The standard treatment for patients with chronic hepatitis C is a 6-12-month combination therapy with interferon alpha and ribavirin. Induction treatment could result in a faster early decline of the hepatitis C virus (HCV) load and a better response rate. Naive chronically infected HCV patients (n = 454) were randomized into two arms to receive either induction treatment with interferon alpha 2b 5 million units (MU) subcutaneously (s.c.) daily during a period of 8 weeks (arm A); or treatment with interferon alpha 2b 5 MU s.c. three times a week (TIW) for a period of 8 weeks (arm B). After week 8, interferon treatment in both arms was 3 MU s.c. TIW for a total period of 12 months. In both arms, ribavirin (1000-1200 mg orally per day) was added at week 4. Induction treatment resulted in a higher virological response at week 8 of treatment (66%vs 47%; P < 0.01). However, response at the end of treatment and at 6 months follow-up was not different (53%vs 50%, 41%vs 33%). The occurrence of adverse events and the drop-out rate were similar in both arms. Although an early virological response is observed more frequently in the induction treatment, end of treatment response and sustained responses did not differ [less ▲]

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See detailDemographic and clinical parameters influencing the short-term outcome of anti-tumor necrosis factor (infliximab) treatment in Crohn's disease
Vermeire, S.; Louis, Edouard ULg; Carbonez, A. et al

in American Journal of Gastroenterology (2002), 97(9), 2357-2363

OBJECTIVE: Infliximab is an effective treatment for refractory or fistulizing Crohn's disease (CD). However, about 30% of patients do not respond to infliximab for unknown reasons. Identifying predictive ... [more ▼]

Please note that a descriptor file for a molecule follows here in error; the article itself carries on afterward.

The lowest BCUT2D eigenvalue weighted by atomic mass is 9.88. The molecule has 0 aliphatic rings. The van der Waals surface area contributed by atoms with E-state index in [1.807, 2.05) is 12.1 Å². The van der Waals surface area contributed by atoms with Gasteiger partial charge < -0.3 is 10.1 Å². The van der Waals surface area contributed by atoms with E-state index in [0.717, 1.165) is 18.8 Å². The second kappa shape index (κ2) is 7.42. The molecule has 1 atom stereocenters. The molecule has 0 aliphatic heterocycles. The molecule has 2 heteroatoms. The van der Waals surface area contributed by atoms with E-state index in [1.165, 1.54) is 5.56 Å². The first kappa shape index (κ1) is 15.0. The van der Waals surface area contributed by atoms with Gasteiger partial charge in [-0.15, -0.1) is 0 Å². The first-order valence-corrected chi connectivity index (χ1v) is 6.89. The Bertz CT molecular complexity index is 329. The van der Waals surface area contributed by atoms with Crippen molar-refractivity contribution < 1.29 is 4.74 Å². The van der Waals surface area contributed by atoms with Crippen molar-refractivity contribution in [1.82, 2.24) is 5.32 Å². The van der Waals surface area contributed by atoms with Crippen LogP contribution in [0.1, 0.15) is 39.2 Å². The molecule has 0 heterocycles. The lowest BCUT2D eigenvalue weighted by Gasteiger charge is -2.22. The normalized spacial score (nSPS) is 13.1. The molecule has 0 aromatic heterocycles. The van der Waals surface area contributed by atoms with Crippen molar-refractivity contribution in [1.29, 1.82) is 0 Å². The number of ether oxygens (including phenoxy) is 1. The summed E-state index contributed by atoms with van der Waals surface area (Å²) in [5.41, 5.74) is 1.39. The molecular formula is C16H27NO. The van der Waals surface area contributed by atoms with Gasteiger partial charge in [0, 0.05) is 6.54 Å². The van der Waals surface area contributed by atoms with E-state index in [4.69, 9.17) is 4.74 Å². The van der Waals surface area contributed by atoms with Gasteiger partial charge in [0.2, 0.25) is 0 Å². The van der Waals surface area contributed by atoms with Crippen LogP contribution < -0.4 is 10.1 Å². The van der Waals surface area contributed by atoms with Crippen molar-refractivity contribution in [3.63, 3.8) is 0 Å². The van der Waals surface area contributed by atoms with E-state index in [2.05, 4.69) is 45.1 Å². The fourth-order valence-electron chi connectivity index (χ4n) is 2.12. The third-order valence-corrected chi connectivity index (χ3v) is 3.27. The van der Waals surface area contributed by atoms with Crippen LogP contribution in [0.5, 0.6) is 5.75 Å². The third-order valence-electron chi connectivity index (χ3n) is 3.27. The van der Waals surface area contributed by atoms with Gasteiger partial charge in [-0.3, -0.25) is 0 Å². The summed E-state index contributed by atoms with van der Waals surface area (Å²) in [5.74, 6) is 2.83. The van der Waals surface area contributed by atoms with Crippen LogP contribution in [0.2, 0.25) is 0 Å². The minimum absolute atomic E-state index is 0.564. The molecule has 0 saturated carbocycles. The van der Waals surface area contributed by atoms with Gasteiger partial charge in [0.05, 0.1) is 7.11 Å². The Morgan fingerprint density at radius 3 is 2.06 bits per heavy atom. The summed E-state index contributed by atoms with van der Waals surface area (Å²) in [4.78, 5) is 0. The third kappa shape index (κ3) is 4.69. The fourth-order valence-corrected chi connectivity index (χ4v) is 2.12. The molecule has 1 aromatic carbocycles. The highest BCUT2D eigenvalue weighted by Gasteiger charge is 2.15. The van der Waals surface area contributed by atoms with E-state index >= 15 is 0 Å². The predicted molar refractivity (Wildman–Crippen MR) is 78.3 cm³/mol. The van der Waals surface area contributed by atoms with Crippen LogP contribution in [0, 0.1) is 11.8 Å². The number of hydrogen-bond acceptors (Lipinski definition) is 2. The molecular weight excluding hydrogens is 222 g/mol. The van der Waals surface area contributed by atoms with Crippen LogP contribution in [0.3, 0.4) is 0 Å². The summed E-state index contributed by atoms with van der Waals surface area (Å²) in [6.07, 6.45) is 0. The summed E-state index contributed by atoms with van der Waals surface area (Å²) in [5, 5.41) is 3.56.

OBJECTIVE: Infliximab is an effective treatment for refractory or fistulizing Crohn's disease (CD). However, about 30% of patients do not respond to infliximab for unknown reasons. Identifying predictive factors of response is important for optimizing clinical management and for better understanding infliximab's mechanisms of action. The aim of this study was to assess whether demographic or clinical parameters influence short-term response to infliximab. METHODS: The first 240 CD patients of the Belgian Infliximab Expanded Access Program were studied for response to infliximab treatment and assessed at 4 (refractory luminal CD) or 10 wk (fistulizing CD) after the first infusion. Detailed demographic and clinical information on age, sex, type of disease (fistulizing or refractory), Crohn's Disease Activity Index score, C-reactive protein (CRP), smoking habits, disease duration, localization of disease, concomitant medication, and previous surgery were obtained from all patients. Logistic regression and decision tree analysis were performed. RESULTS: There were 73.5% responders and 26.5% nonresponders to treatment. Stepwise logistic regression identified age (OR = 0.971, 95% CI = 0.947-0.995, p = 0.018), isolated ileitis (OR = 0.359, 95% CI 0.177-0.728, p = 0.004), and previous surgery (OR 0.429, 95% CI = 0.233-0.787, p = 0.006) as inversely correlated with response, whereas isolated colitis (OR = 1.905, 95% CI = 1.010-3.597, p = 0.046) and concomitant immunosuppressive treatment (OR = 2.670, 95% CI = 1.430-5.016, p = 0.0022) were positively correlated with response to infliximab. Surprisingly, smoking habits were not retained as predictors for response. Decision tree analysis provided a working algorithm based on age and immunosuppressive treatment that warrants further exploration. CONCLUSIONS: In this large cohort of infliximab-treated CD patients, young age, Crohn's colitis, and concomitant immunosuppressive treatment were identified as independent variables favoring short-term response to infliximab. [less ▲]